Prague Med. Rep. 2014, 115, 43-59

Effect of Amphetamine on Adult Male and Female Rats Prenatally Exposed to Methamphetamine

Romana Šlamberová*, Eva Macúchová, Kateryna Nohejlová, Andrea Štofková, Jana Jurčovičová

Department of Normal, Pathological and Clinical Physiology, Third Faculty of Medicine, Charles University in Prague, Prague, Czech Republic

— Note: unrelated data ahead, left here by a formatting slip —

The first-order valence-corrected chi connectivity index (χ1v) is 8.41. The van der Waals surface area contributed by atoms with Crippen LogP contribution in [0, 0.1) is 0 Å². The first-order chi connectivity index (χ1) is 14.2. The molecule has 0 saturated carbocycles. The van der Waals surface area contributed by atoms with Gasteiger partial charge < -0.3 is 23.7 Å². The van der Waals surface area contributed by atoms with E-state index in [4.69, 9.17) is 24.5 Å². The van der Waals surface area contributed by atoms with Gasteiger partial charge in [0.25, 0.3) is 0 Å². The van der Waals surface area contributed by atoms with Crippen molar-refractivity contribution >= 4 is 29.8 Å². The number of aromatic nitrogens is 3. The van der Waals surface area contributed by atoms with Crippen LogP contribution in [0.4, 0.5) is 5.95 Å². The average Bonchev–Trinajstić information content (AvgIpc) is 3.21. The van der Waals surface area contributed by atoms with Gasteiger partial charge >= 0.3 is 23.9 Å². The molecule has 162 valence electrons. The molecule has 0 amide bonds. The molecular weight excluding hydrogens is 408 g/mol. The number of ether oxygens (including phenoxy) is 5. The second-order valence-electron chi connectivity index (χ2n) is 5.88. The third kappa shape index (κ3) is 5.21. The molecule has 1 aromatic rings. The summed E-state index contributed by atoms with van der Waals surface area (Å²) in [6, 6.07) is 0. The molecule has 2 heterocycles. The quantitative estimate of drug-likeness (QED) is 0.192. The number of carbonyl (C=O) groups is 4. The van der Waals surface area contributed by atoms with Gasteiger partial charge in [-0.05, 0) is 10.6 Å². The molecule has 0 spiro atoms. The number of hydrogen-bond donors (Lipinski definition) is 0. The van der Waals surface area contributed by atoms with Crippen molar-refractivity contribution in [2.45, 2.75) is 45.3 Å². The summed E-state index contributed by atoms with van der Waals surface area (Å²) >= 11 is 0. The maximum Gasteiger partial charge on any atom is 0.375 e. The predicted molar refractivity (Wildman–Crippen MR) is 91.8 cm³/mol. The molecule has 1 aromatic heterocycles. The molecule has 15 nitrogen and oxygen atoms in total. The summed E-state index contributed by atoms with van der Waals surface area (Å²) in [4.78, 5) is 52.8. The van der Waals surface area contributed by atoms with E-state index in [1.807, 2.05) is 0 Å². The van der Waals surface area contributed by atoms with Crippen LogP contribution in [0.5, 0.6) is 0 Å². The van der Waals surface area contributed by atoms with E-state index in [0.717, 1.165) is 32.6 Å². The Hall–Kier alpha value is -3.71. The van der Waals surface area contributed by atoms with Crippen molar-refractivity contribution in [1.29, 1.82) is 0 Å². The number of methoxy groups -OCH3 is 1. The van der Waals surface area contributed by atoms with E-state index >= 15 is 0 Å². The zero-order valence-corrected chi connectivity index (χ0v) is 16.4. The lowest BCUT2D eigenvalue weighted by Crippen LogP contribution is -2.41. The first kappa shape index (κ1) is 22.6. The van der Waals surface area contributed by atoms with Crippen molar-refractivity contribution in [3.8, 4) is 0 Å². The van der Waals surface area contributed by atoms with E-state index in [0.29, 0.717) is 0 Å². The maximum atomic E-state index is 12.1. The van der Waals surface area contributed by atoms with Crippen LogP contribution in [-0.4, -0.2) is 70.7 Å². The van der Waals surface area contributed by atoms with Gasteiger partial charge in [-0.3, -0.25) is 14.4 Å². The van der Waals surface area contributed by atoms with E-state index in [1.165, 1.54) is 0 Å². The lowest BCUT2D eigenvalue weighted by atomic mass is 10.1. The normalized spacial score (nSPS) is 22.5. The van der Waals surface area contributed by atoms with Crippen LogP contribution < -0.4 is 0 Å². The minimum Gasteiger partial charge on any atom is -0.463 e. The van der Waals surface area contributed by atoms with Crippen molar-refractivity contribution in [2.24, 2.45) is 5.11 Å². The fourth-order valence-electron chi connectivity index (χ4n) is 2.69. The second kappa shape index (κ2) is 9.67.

The aim of the present study was to examine the cross-sensitization induced by prenatal methamphetamine (MA) exposure to adult amphetamine (AMP) treatment in male and female rats. Rat mothers received a daily injection of MA (5 mg/kg) or saline throughout the gestation period. Adult male and female offspring (prenatally MA- or saline-exposed) were administered with AMP (5 mg/kg) or saline (1 ml/kg) in adulthood. Behaviour in unknown environment was examined in open field test (Laboras), active drug-seeking behaviour in conditioned place preference test (CPP), spatial memory in the Morris water maze (MWM), and levels of corticosterone (CORT) were analyzed by enzyme immunoassay (EIA). Our data demonstrate that in Laboras test, AMP treatment in adulthood increased general locomotion (time and distance travelled) regardless of the prenatal exposure and sex, while AMP increased exploratory activity (rearing) only in prenatally MA-exposed animals. AMP induced sensitization only in male rats, but not in females when tested drug-seeking behaviour in the CPP test. In the spatial memory MWM test, AMP worsened the performance only in females, but not in males. On the other hand, males swam faster after chronic AMP treatment regardless of the prenatal drug exposure. EIA analysis of CORT levels demonstrated higher level in females in all measurement settings. In males, prenatal MA exposure and chronic adult AMP treatment decreased CORT levels. Thus, our data demonstrated that adult AMP treatment affects behaviour of adult rats, their spatial memory and stress response in sex-specific manner. The effect is also influenced by prenatal drug exposure.


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